Ancus Marcius, who ruled from 640-616 BC as the fourth king of Rome, in order to further fortify the city and protect it from invaders. [Strabo. [http://penelope.uchicago.edu/Thayer/E/Roman/Texts/Strabo/5C*.html "Geography"] , November_6, 2006. Retrieved on May_8, 2007.] Common Roman mythology believes the Aventine Hill was incorporated into the city of Rome with the building of the Servian Wallduring the reign of Servius Tullius, the sixth king of Rome, in the mid-sixth century, BC. The wall itself, however, probably could not have been built before 393 BC when the Romans conquered Veii, which controlled a quarry that produced the specific type of stone of which the Servian Wallis made. Most scholars believe that the wall was built after an invasion and occupation by the Gaulsin 387 BC.
The Aventine Hill was a suburb of Rome during the monarchy and early Republic until about 456 BC when a law was passed allowing
plebeiansto own property on the hill. Thus, the city began to outgrow its walls as it extended onto Aventine Hill and the Campus Martius. This expansion made it much easier for the Gaulsto capture Rome. This invasion prompted a new wall to be built incorporating the new areas of the city, including the Aventine Hill. [Carter, Jesse Benedict. "The Evolution of the City of Rome from Its Origin to the Gallic Catastrophe"] , "Proceedings of the American Philosophical Society", September_2, 1909. Retrieved on May_6, 2007.]
During the Fascist period, many deputies of the opposition retired on this hill after the
murderof Giacomo Matteotti, here ending - by the so-called "Aventine Secession" - their presence at the Parliament and consequently their political activity.
The hill is now an elegant residential part of Rome with a wealth of architectural interest.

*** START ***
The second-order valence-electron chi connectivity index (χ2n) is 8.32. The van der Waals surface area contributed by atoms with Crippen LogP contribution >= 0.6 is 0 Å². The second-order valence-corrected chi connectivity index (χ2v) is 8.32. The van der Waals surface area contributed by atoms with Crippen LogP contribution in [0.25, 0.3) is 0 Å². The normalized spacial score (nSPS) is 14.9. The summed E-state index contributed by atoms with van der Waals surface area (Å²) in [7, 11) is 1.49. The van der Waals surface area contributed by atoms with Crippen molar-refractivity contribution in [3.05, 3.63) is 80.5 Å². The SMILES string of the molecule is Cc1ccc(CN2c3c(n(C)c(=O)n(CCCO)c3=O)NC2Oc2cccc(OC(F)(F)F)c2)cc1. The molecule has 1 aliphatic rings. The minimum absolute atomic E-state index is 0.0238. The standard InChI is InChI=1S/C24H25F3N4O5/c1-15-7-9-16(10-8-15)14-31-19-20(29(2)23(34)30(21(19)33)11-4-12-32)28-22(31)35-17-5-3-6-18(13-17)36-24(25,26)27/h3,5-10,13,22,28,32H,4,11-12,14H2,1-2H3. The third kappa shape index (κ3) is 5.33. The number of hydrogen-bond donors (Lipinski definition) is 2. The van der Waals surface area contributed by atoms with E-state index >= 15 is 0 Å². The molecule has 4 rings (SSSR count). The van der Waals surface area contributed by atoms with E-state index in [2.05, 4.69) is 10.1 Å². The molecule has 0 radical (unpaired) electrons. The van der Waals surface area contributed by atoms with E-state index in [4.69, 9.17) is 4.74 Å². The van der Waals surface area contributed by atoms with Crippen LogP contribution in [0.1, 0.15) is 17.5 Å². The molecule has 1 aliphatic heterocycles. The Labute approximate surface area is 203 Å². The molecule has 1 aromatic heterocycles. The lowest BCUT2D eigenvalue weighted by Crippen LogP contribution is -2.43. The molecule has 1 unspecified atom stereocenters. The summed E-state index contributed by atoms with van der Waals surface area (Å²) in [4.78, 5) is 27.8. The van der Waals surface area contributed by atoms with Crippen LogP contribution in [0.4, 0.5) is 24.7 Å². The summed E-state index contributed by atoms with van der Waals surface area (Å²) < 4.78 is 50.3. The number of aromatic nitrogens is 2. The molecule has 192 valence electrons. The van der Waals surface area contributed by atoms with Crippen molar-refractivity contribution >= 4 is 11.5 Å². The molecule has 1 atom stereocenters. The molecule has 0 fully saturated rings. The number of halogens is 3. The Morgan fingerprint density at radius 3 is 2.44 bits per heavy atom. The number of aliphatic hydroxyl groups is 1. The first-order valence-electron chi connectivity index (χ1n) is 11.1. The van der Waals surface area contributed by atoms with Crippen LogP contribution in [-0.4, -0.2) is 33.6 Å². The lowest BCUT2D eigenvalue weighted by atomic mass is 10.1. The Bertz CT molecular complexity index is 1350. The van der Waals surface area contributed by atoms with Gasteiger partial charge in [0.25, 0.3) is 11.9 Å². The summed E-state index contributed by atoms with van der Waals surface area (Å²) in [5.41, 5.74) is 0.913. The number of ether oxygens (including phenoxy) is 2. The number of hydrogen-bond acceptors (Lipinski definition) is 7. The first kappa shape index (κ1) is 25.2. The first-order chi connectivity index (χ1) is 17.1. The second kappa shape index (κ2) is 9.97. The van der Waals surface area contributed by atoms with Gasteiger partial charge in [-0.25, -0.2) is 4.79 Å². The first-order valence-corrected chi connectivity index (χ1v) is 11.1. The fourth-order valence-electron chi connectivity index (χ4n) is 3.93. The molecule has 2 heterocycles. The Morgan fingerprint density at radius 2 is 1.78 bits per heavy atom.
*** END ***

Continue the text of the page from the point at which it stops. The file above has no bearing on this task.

Popular culture references
The Aventine Hill is portrayed as a rough working-class area of ancient Rome in the popular Falco series of historical novels written by
Lindsey Davisabout Marcus Didius Falco, a 'private informer' who occasionally works for the Emperor Vespasian and lives in the Aventine. The same image is portrayed in much of the series "Rome", in which the Aventine is the home of Lucius Vorenus. In season two Vorenus and his friend legionary Titus Pullo seek to maintain order over the various gangs competing there for power.
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AVENTINE HILL — one of the seven hills of Rome, the mount to which the plebs sullenly retired on their refusal to submit to the patrician oligarchy, and from which they were enticed back by Menenius Agrippa by the well known fable of the members of the body… … The Nuttall Encyclopaedia
Aventine — /av euhn tuyn , tin/, n. 1. one of the seven hills on which ancient Rome was built. adj. 2. of or pertaining to the Aventine. [1615 25; < L Aventinus (mons) the Aventine (hill)] * * * … Universalium
Aventine — /av euhn tuyn , tin/, n. 1. one of the seven hills on which ancient Rome was built. adj. 2. of or pertaining to the Aventine. [1615 25; < L Aventinus (mons) the Aventine (hill)] … Useful english dictionary
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Palatine Hill — (p[a^]l [.a]*t[imac]n), prop. n. [L. Mons Palatinus, It. Monte Palatino.] One of the seven hills of Rome, situated southeast of the Capitoline and north northeast of the Aventine. It borders on the Roman Forum; is the traditional seat of the city … The Collaborative International Dictionary of English